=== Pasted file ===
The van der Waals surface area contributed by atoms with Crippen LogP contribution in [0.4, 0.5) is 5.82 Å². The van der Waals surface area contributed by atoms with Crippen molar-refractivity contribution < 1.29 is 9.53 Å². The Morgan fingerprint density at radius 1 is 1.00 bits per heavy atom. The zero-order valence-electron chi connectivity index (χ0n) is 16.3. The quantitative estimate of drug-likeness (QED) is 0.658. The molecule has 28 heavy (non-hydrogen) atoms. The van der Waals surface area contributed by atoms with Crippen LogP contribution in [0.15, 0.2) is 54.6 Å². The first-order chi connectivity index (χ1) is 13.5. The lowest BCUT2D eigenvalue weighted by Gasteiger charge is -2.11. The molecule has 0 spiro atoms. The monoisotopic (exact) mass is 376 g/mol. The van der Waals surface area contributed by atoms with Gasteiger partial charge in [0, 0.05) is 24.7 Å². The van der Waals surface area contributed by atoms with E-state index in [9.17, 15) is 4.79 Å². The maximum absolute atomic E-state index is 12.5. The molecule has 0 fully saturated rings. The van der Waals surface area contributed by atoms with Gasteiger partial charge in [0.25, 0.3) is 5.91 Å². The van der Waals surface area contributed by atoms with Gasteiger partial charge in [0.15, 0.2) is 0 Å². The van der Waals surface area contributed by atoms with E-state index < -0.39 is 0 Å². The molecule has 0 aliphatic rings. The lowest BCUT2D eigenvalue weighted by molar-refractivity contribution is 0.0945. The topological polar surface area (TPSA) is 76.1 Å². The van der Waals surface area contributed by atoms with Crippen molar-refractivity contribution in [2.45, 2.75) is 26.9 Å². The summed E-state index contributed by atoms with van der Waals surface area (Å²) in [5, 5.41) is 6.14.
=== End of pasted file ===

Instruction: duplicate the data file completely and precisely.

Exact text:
The van der Waals surface area contributed by atoms with Crippen LogP contribution in [0.4, 0.5) is 5.82 Å². The van der Waals surface area contributed by atoms with Crippen molar-refractivity contribution < 1.29 is 9.53 Å². The Morgan fingerprint density at radius 1 is 1.00 bits per heavy atom. The zero-order valence-electron chi connectivity index (χ0n) is 16.3. The quantitative estimate of drug-likeness (QED) is 0.658. The molecule has 28 heavy (non-hydrogen) atoms. The van der Waals surface area contributed by atoms with Crippen LogP contribution in [0.15, 0.2) is 54.6 Å². The first-order chi connectivity index (χ1) is 13.5. The lowest BCUT2D eigenvalue weighted by Gasteiger charge is -2.11. The molecule has 0 spiro atoms. The monoisotopic (exact) mass is 376 g/mol. The van der Waals surface area contributed by atoms with Gasteiger partial charge in [0, 0.05) is 24.7 Å². The van der Waals surface area contributed by atoms with E-state index in [9.17, 15) is 4.79 Å². The maximum absolute atomic E-state index is 12.5. The molecule has 0 fully saturated rings. The van der Waals surface area contributed by atoms with Gasteiger partial charge in [0.25, 0.3) is 5.91 Å². The van der Waals surface area contributed by atoms with Gasteiger partial charge in [0.15, 0.2) is 0 Å². The van der Waals surface area contributed by atoms with E-state index < -0.39 is 0 Å². The molecule has 0 aliphatic rings. The lowest BCUT2D eigenvalue weighted by molar-refractivity contribution is 0.0945. The topological polar surface area (TPSA) is 76.1 Å². The van der Waals surface area contributed by atoms with Crippen molar-refractivity contribution in [2.45, 2.75) is 26.9 Å². The summed E-state index contributed by atoms with van der Waals surface area (Å²) in [5, 5.41) is 6.14.